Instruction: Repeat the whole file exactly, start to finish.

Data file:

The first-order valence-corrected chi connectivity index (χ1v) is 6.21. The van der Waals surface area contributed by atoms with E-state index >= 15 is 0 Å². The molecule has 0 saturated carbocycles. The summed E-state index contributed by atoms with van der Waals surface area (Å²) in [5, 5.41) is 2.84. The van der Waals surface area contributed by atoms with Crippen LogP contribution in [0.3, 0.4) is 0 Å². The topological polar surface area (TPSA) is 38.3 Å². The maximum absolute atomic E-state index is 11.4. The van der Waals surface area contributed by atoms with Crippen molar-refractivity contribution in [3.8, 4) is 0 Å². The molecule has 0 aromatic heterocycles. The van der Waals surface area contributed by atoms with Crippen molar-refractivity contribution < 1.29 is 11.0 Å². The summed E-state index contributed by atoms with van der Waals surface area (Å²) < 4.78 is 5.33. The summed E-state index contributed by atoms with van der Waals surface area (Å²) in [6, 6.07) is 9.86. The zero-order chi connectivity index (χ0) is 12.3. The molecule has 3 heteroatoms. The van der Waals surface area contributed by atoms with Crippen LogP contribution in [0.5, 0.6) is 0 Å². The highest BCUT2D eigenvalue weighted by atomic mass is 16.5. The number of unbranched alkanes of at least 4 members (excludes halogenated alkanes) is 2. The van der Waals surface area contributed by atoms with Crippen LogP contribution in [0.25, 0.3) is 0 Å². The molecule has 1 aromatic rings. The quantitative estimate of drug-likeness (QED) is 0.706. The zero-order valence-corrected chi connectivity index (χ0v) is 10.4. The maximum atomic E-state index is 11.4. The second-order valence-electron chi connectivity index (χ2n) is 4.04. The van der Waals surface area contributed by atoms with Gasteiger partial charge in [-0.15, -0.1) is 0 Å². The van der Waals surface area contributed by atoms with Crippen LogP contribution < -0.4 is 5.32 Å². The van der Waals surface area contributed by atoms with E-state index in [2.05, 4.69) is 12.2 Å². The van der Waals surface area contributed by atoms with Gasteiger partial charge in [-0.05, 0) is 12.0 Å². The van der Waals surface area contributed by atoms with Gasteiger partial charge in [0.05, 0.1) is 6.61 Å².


The first-order valence-corrected chi connectivity index (χ1v) is 6.21. The van der Waals surface area contributed by atoms with E-state index >= 15 is 0 Å². The molecule has 0 saturated carbocycles. The summed E-state index contributed by atoms with van der Waals surface area (Å²) in [5, 5.41) is 2.84. The van der Waals surface area contributed by atoms with Crippen LogP contribution in [0.3, 0.4) is 0 Å². The topological polar surface area (TPSA) is 38.3 Å². The maximum absolute atomic E-state index is 11.4. The van der Waals surface area contributed by atoms with Crippen molar-refractivity contribution in [3.8, 4) is 0 Å². The molecule has 0 aromatic heterocycles. The van der Waals surface area contributed by atoms with Crippen molar-refractivity contribution < 1.29 is 11.0 Å². The summed E-state index contributed by atoms with van der Waals surface area (Å²) < 4.78 is 5.33. The summed E-state index contributed by atoms with van der Waals surface area (Å²) in [6, 6.07) is 9.86. The zero-order chi connectivity index (χ0) is 12.3. The molecule has 3 heteroatoms. The van der Waals surface area contributed by atoms with Crippen LogP contribution in [0.5, 0.6) is 0 Å². The highest BCUT2D eigenvalue weighted by atomic mass is 16.5. The number of unbranched alkanes of at least 4 members (excludes halogenated alkanes) is 2. The van der Waals surface area contributed by atoms with Crippen LogP contribution in [0.25, 0.3) is 0 Å². The molecule has 1 aromatic rings. The quantitative estimate of drug-likeness (QED) is 0.706. The zero-order valence-corrected chi connectivity index (χ0v) is 10.4. The maximum atomic E-state index is 11.4. The second-order valence-electron chi connectivity index (χ2n) is 4.04. The van der Waals surface area contributed by atoms with Gasteiger partial charge in [-0.15, -0.1) is 0 Å². The van der Waals surface area contributed by atoms with Crippen LogP contribution < -0.4 is 5.32 Å². The van der Waals surface area contributed by atoms with E-state index in [2.05, 4.69) is 12.2 Å². The van der Waals surface area contributed by atoms with Gasteiger partial charge in [-0.05, 0) is 12.0 Å². The van der Waals surface area contributed by atoms with Gasteiger partial charge in [0.05, 0.1) is 6.61 Å².